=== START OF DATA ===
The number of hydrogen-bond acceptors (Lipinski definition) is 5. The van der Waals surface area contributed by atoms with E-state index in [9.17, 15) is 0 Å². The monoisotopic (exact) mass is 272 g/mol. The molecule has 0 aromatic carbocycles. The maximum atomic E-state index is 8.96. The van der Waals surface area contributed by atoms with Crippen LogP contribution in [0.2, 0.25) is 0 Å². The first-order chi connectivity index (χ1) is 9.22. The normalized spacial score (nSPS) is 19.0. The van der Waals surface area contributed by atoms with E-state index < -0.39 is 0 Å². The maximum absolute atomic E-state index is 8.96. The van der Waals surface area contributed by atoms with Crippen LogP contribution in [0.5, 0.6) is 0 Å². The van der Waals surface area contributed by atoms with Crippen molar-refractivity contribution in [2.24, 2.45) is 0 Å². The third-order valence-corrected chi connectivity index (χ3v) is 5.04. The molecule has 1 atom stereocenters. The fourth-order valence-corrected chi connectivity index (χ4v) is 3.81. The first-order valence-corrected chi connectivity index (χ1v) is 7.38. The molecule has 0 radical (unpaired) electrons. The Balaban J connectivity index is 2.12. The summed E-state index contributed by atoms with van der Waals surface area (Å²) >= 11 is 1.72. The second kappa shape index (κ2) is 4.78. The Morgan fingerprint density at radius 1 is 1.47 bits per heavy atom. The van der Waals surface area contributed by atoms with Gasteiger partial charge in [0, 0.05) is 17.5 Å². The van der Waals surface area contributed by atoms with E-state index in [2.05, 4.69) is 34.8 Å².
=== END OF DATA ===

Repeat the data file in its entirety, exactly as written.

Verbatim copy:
The number of hydrogen-bond acceptors (Lipinski definition) is 5. The van der Waals surface area contributed by atoms with E-state index in [9.17, 15) is 0 Å². The monoisotopic (exact) mass is 272 g/mol. The molecule has 0 aromatic carbocycles. The maximum atomic E-state index is 8.96. The van der Waals surface area contributed by atoms with Crippen LogP contribution in [0.2, 0.25) is 0 Å². The first-order chi connectivity index (χ1) is 9.22. The normalized spacial score (nSPS) is 19.0. The van der Waals surface area contributed by atoms with E-state index < -0.39 is 0 Å². The maximum absolute atomic E-state index is 8.96. The van der Waals surface area contributed by atoms with Crippen LogP contribution in [0.5, 0.6) is 0 Å². The van der Waals surface area contributed by atoms with Crippen molar-refractivity contribution in [2.24, 2.45) is 0 Å². The third-order valence-corrected chi connectivity index (χ3v) is 5.04. The molecule has 1 atom stereocenters. The fourth-order valence-corrected chi connectivity index (χ4v) is 3.81. The first-order valence-corrected chi connectivity index (χ1v) is 7.38. The molecule has 0 radical (unpaired) electrons. The Balaban J connectivity index is 2.12. The summed E-state index contributed by atoms with van der Waals surface area (Å²) >= 11 is 1.72. The second kappa shape index (κ2) is 4.78. The Morgan fingerprint density at radius 1 is 1.47 bits per heavy atom. The van der Waals surface area contributed by atoms with Gasteiger partial charge in [0, 0.05) is 17.5 Å². The van der Waals surface area contributed by atoms with E-state index in [2.05, 4.69) is 34.8 Å².